The aim of this study is to present a full characterization and catalogue of the graves of the early medieval inhumation necropolis that was recently found at the edge of the loess uplands in the western part of Małopolska (Lesser Poland) – specifically, in Grodowice, Kazimierza Wielka district. The second aim is to determine the matrilineal genetic structure and to present the first medieval population-level human DNA study from Małopolska. ; The necropolis, which was excavated in 2005-2008 at site 1, is situated in an open field on the culmination of a broad, flat hill being part of a longitudinal range of hills separating the valleys of two larger rivers – namely, the Nidzica and Młyńska. The excavations resulted in the discovery of 35 inhumation graves, partly arranged in regular rows, dating to the early medieval period. The deceased were placed mostly in regular pits with their heads to the west. Very few traces of wooden coffins were recorded. 32 skeletons were classified in anthropological analysis. They present all age classes: Infans/Juvenis (13 graves), Juvenis/Adultus (8 graves, incl. 3 females and 3 males), Adultus/Maturus (9 graves, incl. 3 females and 3 males), and Senilis (1 grave). Various pathological changes and injuries were recorded: teeth plaque, enamel hypoplasia, caries, spine and long bone degenerations, cribra orbitalia, Schmorl’s nodes. Thirteen mtDNA sequences were made which encompass almost the entire range of Western Eurasian macro-haplogroups. ; Artefacts were recorded in 11 graves, such as: temple rings, coins, finger rings, beads, and coins. They occurred in female, male, and child graves alike. ; The cemetery at Grodowice, like the majority of inhumation cemeteries in Małopolska, was probably founded in the second half or towards the end of the 10th century. Graves with coins indicate that it still functioned in the late 11th century. It cannot be ruled out that the Grodowice necropolis ceased to function as a result of the construction of churches in nearby Kazimierza Mała (probably as early as in the 11th century) and Bejsce (12th century or the first half of the 13th century).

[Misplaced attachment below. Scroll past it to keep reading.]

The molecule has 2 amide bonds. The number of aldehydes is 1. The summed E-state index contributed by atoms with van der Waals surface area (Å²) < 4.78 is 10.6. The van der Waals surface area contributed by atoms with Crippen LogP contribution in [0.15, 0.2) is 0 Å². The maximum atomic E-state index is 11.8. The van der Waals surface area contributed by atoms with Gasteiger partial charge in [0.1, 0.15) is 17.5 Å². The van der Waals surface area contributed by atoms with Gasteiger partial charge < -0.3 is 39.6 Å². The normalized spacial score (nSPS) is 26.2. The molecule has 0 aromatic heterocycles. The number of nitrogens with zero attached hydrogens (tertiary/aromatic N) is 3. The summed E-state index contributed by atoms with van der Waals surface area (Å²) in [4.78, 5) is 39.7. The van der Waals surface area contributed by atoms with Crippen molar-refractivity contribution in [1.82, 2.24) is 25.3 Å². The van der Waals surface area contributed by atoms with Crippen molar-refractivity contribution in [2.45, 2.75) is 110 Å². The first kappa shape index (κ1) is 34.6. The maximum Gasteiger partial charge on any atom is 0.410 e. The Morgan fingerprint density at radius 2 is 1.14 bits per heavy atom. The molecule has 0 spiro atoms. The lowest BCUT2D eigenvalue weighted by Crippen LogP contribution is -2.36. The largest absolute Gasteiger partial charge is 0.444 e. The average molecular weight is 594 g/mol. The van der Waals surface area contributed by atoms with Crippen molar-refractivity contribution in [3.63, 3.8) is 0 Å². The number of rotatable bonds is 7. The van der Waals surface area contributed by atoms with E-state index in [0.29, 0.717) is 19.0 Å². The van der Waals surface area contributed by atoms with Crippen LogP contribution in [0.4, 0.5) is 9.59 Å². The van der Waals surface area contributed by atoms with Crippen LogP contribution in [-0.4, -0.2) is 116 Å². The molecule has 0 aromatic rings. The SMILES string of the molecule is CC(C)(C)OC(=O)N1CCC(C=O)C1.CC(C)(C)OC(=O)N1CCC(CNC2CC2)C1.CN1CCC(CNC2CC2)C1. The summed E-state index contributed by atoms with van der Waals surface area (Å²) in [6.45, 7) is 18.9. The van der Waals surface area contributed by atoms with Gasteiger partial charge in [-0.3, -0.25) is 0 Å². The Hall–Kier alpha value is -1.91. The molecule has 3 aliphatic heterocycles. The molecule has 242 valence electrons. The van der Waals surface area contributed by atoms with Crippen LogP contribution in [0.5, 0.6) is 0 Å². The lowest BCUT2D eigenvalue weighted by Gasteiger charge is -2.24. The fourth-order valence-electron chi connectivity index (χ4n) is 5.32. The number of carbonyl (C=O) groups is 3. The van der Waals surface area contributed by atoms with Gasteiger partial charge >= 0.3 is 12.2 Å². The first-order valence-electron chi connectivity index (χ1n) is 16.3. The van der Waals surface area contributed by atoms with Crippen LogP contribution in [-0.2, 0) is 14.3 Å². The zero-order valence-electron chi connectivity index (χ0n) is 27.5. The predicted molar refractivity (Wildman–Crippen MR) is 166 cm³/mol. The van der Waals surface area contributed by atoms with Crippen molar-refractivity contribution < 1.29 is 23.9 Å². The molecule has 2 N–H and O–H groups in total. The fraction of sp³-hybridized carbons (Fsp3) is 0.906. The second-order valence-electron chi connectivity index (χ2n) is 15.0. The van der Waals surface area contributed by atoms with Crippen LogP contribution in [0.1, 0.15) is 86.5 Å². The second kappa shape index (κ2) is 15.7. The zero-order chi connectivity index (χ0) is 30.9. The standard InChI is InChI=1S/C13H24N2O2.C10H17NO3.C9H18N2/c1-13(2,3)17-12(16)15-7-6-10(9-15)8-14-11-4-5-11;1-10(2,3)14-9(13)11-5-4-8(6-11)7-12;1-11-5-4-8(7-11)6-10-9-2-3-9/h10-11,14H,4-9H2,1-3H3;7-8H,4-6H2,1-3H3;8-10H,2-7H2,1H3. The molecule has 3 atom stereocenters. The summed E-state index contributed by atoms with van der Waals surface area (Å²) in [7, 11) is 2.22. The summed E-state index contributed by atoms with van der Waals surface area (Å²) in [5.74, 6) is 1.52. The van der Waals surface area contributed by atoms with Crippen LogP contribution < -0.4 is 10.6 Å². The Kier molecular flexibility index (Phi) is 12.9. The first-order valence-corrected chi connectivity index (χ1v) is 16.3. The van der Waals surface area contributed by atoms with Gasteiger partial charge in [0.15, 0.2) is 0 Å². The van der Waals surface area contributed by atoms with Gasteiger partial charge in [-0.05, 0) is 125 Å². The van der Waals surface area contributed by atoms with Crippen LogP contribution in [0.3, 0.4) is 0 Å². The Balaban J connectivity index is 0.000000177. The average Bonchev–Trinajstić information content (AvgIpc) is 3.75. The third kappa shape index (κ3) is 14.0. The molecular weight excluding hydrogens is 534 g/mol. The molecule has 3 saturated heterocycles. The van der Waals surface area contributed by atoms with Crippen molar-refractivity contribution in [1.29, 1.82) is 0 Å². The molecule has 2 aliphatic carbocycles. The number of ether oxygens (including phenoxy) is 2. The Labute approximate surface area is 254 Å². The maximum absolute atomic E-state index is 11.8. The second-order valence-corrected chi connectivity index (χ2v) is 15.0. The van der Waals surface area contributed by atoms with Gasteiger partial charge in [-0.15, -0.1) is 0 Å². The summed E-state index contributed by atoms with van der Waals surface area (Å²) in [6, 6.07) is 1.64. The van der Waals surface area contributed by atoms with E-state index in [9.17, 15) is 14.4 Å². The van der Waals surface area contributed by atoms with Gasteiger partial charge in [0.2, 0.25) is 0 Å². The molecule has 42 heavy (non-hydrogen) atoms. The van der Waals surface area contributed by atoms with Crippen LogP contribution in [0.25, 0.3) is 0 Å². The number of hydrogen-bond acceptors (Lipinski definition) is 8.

Apr 18, 2021